Enjoying a game’s theme is always something to look forward to. From the exciting experiences you’ll have in the 18th century to the fast-paced exploration through the Seven Seas, you’ll find a story that’s right for you.
Streets of Steel is a ‘side scrolling’ cooperative board game based on 80’s style arcade fighting games. If you’ve played Double Dragon or X-Men “back in the day”, you might like Streets of Steel. It’s playable solo or with 2-4 buddies and plays in about half an hour to 45 minutes.
The board is made up of three Street tiles, allowing for the game to scroll through various sections, by removing the leftmost tile and adding a new one to the rightmost area. Each one has three rows and three columns that create 9 spaces for figures to stand. Several Baddies (enemies) will spawn based on the Danger Level within various spaces, and each Danger Level, indicated by a number, indicates a different Baddie, with the higher Danger Levels being more deadly than the lower.
On each player’s turn, they take three actions (in any order):
- Move – Advance spaces equal to your character’s move distance.
- Attack – Attempt to damage a baddie that is in your space, unless otherwise noted.
- Use a Super Ability – Activate your character’s special ability. These can be either fighting-based or non-fighting-based.
You may also spend an action to gain one Energy, which is used to activate Super Abilities.
Moving out of a space containing a Baddie causes that character to be attacked by the corresponding enemy. Baddies will attack with a specific die depending on their danger level. When a player attacks, the symbols on his/her character show what type of dice to roll.
Danger (red) Dice are unpredictable and extremely random, Kick (purple) Dice are less accurate but more powerful, and Punch (yellow) Dice are the most accurate but do low damage. Instead of having health, Baddies have a defense rating. It shows how many hits are required to defeat the Baddie. Of course, Higher Danger level Baddies have a higher defense.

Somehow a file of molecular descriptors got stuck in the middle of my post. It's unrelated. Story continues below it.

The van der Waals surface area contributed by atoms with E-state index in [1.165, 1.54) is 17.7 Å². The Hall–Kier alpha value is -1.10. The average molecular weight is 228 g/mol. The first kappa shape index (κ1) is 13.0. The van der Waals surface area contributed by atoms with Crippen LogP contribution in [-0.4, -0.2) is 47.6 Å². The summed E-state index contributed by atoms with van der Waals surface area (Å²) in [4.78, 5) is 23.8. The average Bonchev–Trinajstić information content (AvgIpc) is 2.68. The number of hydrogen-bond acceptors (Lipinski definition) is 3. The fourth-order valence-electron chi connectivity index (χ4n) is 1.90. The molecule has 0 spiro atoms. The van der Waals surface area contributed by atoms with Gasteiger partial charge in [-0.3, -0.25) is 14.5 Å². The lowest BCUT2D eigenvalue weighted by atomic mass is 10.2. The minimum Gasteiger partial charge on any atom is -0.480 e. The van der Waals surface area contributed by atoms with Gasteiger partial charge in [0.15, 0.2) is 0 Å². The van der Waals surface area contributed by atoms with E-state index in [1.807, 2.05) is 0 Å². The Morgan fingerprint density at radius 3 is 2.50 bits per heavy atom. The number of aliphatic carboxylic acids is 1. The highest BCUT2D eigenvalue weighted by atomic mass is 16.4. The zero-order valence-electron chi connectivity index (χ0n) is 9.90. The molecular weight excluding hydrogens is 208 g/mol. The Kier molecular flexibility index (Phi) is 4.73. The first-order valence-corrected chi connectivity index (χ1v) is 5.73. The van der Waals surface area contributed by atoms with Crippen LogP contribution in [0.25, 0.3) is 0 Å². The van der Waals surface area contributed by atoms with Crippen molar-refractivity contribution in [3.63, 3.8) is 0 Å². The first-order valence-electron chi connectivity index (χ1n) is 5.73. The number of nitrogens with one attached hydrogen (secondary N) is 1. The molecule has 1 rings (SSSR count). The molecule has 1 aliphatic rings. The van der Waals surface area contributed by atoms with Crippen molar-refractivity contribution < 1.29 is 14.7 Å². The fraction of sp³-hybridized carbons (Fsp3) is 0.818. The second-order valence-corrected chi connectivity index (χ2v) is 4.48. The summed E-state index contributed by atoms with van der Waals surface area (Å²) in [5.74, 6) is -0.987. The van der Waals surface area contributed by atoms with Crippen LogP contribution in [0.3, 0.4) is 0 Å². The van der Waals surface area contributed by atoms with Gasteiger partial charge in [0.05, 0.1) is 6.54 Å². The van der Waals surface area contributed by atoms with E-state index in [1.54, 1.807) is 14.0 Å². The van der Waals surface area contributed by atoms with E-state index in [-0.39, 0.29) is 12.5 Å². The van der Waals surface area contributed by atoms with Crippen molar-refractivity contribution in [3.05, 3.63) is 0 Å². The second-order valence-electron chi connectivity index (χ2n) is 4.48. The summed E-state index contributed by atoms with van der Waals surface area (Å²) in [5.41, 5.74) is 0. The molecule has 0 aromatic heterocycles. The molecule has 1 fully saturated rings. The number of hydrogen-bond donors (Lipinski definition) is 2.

After all players have taken their turns, the Baddies activate. A card is drawn, and if the specified type of enemy is in play, all figures of that type in play activate with parameters based on what is printed on the card.
Once the board scrolls to the last tile, the Boss Baddie spawns. It acts similarly to how the player’s characters function and has a health rating as well as a defense. If the Boss Baddie is defeated, the players win. If the heroes die a certain amount of times, the players lose.
Because of Streets of Steel’s appearance, it comes across well for new players. The rules are easy to understand and can be taught in less than five minutes, which makes getting ready to play simple. Streets of Steel’s rules are laid out very well for referencing rules during the game.
Additionally, Streets of Steel’s representation of its theme is excellent. All the elements in the game show resemblance to their 80s counterparts and the enemies resemble what arcade machines would feel like. This gives an understandable feel to the game, which only games with well-produced themes have.
However, Streets of Steel’s replay value is where it is lacking. The game doesn’t take long to finish, and it doesn’t seem very different between playthroughs. The street tiles are very limited. Only a few extras are added per type, and not much variety is shown in each one. The baddies also seem to attack in almost the same way every time, which really waters down the different fighting styles of the different enemies.
Streets of Steel also comes off as a bit of an easy game. It seems very hard for players to lose even on Medium difficulty. Hard difficulty is challenging but doesn’t add anything that would make the game any different, it just tries to kill you off faster. The game doesn’t make decisions more difficult.
Streets of Steel is a good game for players that want a throwback to their joystick jockey (quote my dad) favorites from the arcades. However, avoiding a sprained wrist by losing the joystick means accepting repetitive gameplay. If you want to buy a game that best represents the 80’s arcade theme, Streets of Steel is for you.
Final Score: 3.5 Stars – Streets of Steel has a fantastic theme, but the game may come across as dry the second or third time playing.
• Lacking Replayability
• Simple Choices